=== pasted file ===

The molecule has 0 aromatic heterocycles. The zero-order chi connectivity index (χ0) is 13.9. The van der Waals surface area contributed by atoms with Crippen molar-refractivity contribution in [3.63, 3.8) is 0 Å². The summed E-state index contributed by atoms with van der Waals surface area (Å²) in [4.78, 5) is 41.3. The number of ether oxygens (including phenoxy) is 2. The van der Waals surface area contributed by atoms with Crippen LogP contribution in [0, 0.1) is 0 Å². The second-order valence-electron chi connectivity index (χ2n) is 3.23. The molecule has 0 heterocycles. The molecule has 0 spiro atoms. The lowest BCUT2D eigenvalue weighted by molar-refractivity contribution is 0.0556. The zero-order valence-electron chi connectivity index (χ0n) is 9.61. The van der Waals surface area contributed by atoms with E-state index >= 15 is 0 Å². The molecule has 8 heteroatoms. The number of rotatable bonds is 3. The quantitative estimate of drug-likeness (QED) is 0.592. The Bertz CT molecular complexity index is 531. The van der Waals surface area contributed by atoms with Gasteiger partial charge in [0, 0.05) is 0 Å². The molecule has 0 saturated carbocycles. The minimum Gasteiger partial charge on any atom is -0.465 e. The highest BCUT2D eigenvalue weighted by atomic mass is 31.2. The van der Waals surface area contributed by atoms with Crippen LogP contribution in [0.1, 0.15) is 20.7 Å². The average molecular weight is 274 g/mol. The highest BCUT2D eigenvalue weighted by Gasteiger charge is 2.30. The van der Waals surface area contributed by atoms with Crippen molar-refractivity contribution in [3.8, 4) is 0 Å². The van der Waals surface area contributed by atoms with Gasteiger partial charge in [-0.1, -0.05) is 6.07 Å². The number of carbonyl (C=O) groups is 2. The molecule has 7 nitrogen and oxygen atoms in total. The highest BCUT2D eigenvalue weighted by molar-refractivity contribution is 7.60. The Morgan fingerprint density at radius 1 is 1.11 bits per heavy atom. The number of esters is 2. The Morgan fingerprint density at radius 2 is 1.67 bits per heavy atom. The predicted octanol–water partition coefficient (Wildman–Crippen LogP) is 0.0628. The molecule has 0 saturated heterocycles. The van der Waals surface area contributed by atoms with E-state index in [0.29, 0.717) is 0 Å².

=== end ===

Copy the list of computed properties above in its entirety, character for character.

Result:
The molecule has 0 aromatic heterocycles. The zero-order chi connectivity index (χ0) is 13.9. The van der Waals surface area contributed by atoms with Crippen molar-refractivity contribution in [3.63, 3.8) is 0 Å². The summed E-state index contributed by atoms with van der Waals surface area (Å²) in [4.78, 5) is 41.3. The number of ether oxygens (including phenoxy) is 2. The van der Waals surface area contributed by atoms with Crippen LogP contribution in [0, 0.1) is 0 Å². The second-order valence-electron chi connectivity index (χ2n) is 3.23. The molecule has 0 heterocycles. The molecule has 0 spiro atoms. The lowest BCUT2D eigenvalue weighted by molar-refractivity contribution is 0.0556. The zero-order valence-electron chi connectivity index (χ0n) is 9.61. The van der Waals surface area contributed by atoms with E-state index >= 15 is 0 Å². The molecule has 8 heteroatoms. The number of rotatable bonds is 3. The quantitative estimate of drug-likeness (QED) is 0.592. The Bertz CT molecular complexity index is 531. The van der Waals surface area contributed by atoms with Gasteiger partial charge in [0, 0.05) is 0 Å². The molecule has 0 saturated carbocycles. The minimum Gasteiger partial charge on any atom is -0.465 e. The highest BCUT2D eigenvalue weighted by atomic mass is 31.2. The van der Waals surface area contributed by atoms with Crippen LogP contribution in [0.1, 0.15) is 20.7 Å². The average molecular weight is 274 g/mol. The highest BCUT2D eigenvalue weighted by Gasteiger charge is 2.30. The van der Waals surface area contributed by atoms with Crippen molar-refractivity contribution in [3.8, 4) is 0 Å². The van der Waals surface area contributed by atoms with Gasteiger partial charge in [-0.1, -0.05) is 6.07 Å². The number of carbonyl (C=O) groups is 2. The molecule has 7 nitrogen and oxygen atoms in total. The highest BCUT2D eigenvalue weighted by molar-refractivity contribution is 7.60. The Morgan fingerprint density at radius 1 is 1.11 bits per heavy atom. The number of esters is 2. The Morgan fingerprint density at radius 2 is 1.67 bits per heavy atom. The predicted octanol–water partition coefficient (Wildman–Crippen LogP) is 0.0628. The molecule has 0 saturated heterocycles. The van der Waals surface area contributed by atoms with E-state index in [0.29, 0.717) is 0 Å².